BSDA now open to plan for bottle deposit scheme

Industry opposition to a deposit and return scheme for plastic bottles and drinks cans is beginning to crumble.

The British Soft Drinks Association (BSDA), which has previously lobbied ministers to block any such scheme, now says it is open to the idea.

The U-turn is thought to have been driven by a dramatic shift in public mood with 78 per cent of Britons supporting it.

The Daily Mail’s Take Back Your Bottles campaign has highlighted the waste, litter and blight to the environment, oceans and sea life caused by plastic pollution.

At the same time, even Coca Cola, which previously opposed a deposit and return scheme (DRS), has come out in favour.

Yesterday, the drinks giant announced a pledge that all its bottles will be made from at least 50 per cent recycled plastic by 2025. This will only be possible if there is a DRS to incentivise the collection of used bottles.

The Mail has revealed how the BSDA was among a group of five industry bodies that have stated ‘unanimous’ opposition to DRS in meetings with ministers.

Industry opposition to a deposit and return scheme for plastic bottles and drinks cans is beginning to crumble

The other opponents included the British Retail Consortium (BRC), which speaks for supermarkets, the Food & Drink Federation, the Industry Council for Research on Packaging (INCPEN) and The Packaging Federation.

They all signed a letter to the environment minister, Dr Therese Coffey, which argued a DRS for plastic bottles and cans would not work.

It stated: ‘On the subject of deposit return schemes, we wish to reiterate that all five organisations are unanimous in the view that such a policy would seriously undermine the viability of current kerbside recycling schemes, tackle only a small proportion of littered items, impose high cost and inconvenience on consumers, and increase environmental impact.’

Yesterday, the BSDA made clear that these groups are no longer ‘unanimous’ in opposition.

Its director general, Gavin Partington, said: ‘As an industry, we are open to exploring whether a properly considered deposit return scheme could be a part of an overall solution and we are ready to work with Government and others on this.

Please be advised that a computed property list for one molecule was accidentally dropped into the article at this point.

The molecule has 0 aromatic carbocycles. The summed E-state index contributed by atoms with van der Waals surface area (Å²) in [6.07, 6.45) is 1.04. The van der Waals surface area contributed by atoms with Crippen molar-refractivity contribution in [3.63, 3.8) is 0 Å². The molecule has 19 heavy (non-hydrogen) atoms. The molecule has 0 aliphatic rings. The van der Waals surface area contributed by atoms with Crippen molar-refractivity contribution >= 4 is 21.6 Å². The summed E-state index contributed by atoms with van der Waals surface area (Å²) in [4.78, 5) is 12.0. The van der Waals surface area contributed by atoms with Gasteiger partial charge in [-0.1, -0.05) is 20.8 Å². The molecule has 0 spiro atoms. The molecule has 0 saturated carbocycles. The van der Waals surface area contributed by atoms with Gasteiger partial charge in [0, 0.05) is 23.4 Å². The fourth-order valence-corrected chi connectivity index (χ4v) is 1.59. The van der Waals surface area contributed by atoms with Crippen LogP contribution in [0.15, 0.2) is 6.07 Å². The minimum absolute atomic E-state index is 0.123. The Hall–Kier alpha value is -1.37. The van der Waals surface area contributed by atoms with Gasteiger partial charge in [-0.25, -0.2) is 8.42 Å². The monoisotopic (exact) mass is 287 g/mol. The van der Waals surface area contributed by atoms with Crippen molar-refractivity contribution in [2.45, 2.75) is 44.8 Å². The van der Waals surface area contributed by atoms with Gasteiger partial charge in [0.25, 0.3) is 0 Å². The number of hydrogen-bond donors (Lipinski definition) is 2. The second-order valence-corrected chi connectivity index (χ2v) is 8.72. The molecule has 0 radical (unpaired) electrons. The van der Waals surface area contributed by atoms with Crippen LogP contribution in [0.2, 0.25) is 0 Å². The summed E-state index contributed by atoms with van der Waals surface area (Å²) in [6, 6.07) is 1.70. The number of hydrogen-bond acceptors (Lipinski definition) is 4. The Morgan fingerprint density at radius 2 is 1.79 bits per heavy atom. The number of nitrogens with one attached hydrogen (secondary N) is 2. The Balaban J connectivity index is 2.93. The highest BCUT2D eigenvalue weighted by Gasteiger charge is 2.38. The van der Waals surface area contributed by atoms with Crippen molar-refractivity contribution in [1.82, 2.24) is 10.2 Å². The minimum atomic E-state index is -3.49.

‘The ambition is for all our packaging in the UK to be 100 per cent recyclable, that consumers recycle and that drinks containers do not end up as litter in our towns, countryside, rivers and oceans.

‘We believe that working together with governments, non-governmental organisations and other stakeholders real progress can be achieved to make the UK the world leader in creating a truly circular economy.’

The ambition is for all our packaging in the UK to be 100 per cent recyclable

Oceans Campaigner at Greenpeace UK, Tisha (correct) Brown, welcomed the change in tone, saying: ‘Both the scientific community and the public are now deeply concerned about the issue of plastic pollution.

‘We know we need to do more, and a UK-wide deposit return scheme is the best way to stop the 16 million plastic bottles that end up in our environment every day.

‘Hopefully the BSDA is finally starting to accept responsibility for the role that they play in the ocean plastic pollution crisis.

‘So long as they continue to sell drinks in single-use disposable plastic bottles we will need systems to turn that one-way waste conveyer belt into a loop, and no-one is better placed to play a central role in those schemes than the companies causing the problem.’

The Food & Drink Federation, which speaks for manufacturers, also appears to be softening its line.

Its chief scientific officer, Helen Munday, said it is working with the Government on reforms to the current packaging recovery system, known as the PRN system.

She said: ‘Whilst we are open to considering any evidence on whether a deposit return scheme can be part of an overall solution, we need to make sure that this would complement an enhanced PRN system and not be inconvenient and costly, especially for consumers.’

The BRC, which speaks for all the mainstream supermarkets, such as Tesco, Asda, Sainsbury’s and Morrisions, continues to oppose DRS.

Its director of food and sustainability, Andrew Opie, rejected the need for DRS saying: ‘Low recycling rates and litter must be tackled head on but this needs to be done within the context of a broader approach, involving a cultural shift.

‘Focusing on correcting one small component risks diverting resources from the wider circular economy, such as investment in R&D to design smarter products and working with UK research institutes on behavioural change.’